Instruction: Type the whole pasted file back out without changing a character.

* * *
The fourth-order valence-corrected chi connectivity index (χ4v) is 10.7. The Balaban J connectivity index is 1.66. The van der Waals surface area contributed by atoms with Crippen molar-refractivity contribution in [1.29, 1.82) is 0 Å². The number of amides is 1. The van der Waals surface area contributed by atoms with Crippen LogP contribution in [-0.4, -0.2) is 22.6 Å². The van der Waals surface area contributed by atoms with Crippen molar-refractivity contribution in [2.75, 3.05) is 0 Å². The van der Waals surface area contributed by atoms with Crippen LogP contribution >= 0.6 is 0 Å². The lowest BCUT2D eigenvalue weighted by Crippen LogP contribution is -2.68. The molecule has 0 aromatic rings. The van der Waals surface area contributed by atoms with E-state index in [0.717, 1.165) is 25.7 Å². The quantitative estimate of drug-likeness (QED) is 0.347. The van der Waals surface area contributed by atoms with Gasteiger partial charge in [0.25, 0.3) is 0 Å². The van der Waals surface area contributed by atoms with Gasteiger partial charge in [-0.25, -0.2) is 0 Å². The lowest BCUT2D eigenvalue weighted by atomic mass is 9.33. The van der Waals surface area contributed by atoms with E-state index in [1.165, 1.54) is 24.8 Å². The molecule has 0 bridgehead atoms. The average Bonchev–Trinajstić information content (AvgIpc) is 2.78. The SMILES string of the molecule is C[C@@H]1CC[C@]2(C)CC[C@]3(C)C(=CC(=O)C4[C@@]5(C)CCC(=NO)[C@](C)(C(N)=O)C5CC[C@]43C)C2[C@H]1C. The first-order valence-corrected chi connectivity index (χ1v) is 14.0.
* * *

The fourth-order valence-corrected chi connectivity index (χ4v) is 10.7. The Balaban J connectivity index is 1.66. The van der Waals surface area contributed by atoms with Crippen molar-refractivity contribution in [1.29, 1.82) is 0 Å². The number of amides is 1. The van der Waals surface area contributed by atoms with Crippen LogP contribution in [-0.4, -0.2) is 22.6 Å². The van der Waals surface area contributed by atoms with Crippen molar-refractivity contribution in [2.75, 3.05) is 0 Å². The van der Waals surface area contributed by atoms with Crippen LogP contribution >= 0.6 is 0 Å². The lowest BCUT2D eigenvalue weighted by Crippen LogP contribution is -2.68. The molecule has 0 aromatic rings. The van der Waals surface area contributed by atoms with E-state index in [0.717, 1.165) is 25.7 Å². The quantitative estimate of drug-likeness (QED) is 0.347. The van der Waals surface area contributed by atoms with Gasteiger partial charge in [0.25, 0.3) is 0 Å². The van der Waals surface area contributed by atoms with Gasteiger partial charge in [-0.25, -0.2) is 0 Å². The lowest BCUT2D eigenvalue weighted by atomic mass is 9.33. The van der Waals surface area contributed by atoms with E-state index in [1.165, 1.54) is 24.8 Å². The molecule has 0 bridgehead atoms. The average Bonchev–Trinajstić information content (AvgIpc) is 2.78. The SMILES string of the molecule is C[C@@H]1CC[C@]2(C)CC[C@]3(C)C(=CC(=O)C4[C@@]5(C)CCC(=NO)[C@](C)(C(N)=O)C5CC[C@]43C)C2[C@H]1C. The first-order valence-corrected chi connectivity index (χ1v) is 14.0.